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William Rolleston : a New Zealand statesman



The foregoing has dealt with Rolleston's general views on immigration. I will conclude it by inserting an interesting letter with regard to immigrants from Alfred Domett, who was Prime Minister in 1863. He was the original of Browning's "Waring", and his poem "Ranolf and Amohia" was described by Browning as "a great and astonishing performance of very varied beauty and power. I rank it", he said, "under nothing that has appeared in my day and generation for subtle yet clear writing about subjects of all others the most urgent for expression and the least easy in treatment." Tennyson gave it similar praise. The letter is interesting for its reference to Browning and his wife, and the early association of Domett and Rolleston in Native affairs.

25 Upper Phillimore Place, Kensington, London, W. 26th June, 1873.

My dear Rolleston,

I have been requested by Robert Browning (the poet) to give a letter or two that might possibly be useful to a married couple about to migrate to New Zealand (Canterbury), in whom he is much interested.

page 58

The husband, Henry James Chapman, is "a smith—a fitter—whatever that may be" (I quote Browning), who wants to get work on the railways. Browning says he "has the highest character for sobriety and industry".

The wife, Helen Chapman, was a servant of "Arabel Barrett", sister of Mrs E. Barrett Browning (the poetess), who wishes to get employment "as cook, housekeeper, or what not"—(Browning again). He says he knows her to be "of absolute honesty, conscientiousness, with every talent requisite for ordinary employment—and really superior education".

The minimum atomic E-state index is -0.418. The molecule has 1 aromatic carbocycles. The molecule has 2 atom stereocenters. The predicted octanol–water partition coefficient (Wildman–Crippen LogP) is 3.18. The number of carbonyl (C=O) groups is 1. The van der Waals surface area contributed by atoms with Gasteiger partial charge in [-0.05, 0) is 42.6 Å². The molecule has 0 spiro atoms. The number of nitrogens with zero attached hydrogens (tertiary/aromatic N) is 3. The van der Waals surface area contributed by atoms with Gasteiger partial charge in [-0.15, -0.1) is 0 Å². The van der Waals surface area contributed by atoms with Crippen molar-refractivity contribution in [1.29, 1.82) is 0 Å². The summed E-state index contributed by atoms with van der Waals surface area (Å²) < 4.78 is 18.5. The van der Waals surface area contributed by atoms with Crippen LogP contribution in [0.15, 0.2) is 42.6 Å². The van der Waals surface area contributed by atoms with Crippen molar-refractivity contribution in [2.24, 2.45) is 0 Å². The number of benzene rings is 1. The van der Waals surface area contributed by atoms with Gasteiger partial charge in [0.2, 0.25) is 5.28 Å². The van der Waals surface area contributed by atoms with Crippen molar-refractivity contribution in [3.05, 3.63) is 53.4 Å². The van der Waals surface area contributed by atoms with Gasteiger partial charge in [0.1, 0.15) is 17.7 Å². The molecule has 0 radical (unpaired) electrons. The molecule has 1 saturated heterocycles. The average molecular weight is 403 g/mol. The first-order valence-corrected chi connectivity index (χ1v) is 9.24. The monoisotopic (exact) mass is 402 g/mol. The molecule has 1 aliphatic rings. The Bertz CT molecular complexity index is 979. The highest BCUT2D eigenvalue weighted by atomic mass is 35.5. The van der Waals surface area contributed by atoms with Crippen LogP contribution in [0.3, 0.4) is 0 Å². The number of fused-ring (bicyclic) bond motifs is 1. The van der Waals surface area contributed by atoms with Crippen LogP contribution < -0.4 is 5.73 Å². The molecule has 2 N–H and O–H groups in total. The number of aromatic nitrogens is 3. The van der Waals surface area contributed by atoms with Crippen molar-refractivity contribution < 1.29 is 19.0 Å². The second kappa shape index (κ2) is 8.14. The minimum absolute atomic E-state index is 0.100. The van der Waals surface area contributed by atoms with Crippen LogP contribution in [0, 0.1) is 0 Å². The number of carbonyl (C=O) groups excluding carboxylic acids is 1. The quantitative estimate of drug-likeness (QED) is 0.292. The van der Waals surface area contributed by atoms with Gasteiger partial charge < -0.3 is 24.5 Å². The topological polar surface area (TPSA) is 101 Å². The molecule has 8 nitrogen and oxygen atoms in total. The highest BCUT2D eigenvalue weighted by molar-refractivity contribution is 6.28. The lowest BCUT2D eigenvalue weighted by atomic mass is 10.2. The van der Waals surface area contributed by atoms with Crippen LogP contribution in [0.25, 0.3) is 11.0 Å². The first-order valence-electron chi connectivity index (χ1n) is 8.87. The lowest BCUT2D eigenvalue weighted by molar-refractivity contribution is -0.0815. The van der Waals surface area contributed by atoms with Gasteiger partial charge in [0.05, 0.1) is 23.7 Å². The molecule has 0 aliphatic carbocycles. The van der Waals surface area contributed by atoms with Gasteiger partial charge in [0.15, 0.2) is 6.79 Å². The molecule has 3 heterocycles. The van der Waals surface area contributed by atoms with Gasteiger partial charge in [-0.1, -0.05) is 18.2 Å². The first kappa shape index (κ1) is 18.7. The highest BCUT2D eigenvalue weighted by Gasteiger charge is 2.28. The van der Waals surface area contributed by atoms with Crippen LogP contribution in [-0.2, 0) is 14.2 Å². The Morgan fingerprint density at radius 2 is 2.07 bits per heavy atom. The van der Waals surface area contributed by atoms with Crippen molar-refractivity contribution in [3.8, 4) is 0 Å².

I am convinced you may rely on Browning's sincerity in his recommendation of these good people, and therefore I do not hesitate to ask you as a favour to me to do what you can to put them in a way of getting their livelihood in Canterbury, or elsewhere in New Zealand should they not stay in your province. I have not seen Canterbury papers lately to be certain whether or not you are still Superintendent—but whether or not, I am sure your good work and position would be amply sufficient in influence to secure the accomplishment of their reasonable wishes for employment….

I always have a pleasant reminiscence of the days when we two used to do public business together, or concurrently at all events, in connection with the "Hairybogines" (aborigines)—and, I think, found ourselves almost always coinciding in opinion, both theoretically and practically.

With all kinds of good wishes—

Believe me,

Yours ever sincerely,

Alfred Domett.

Hon. W. Rolleston, Esqr.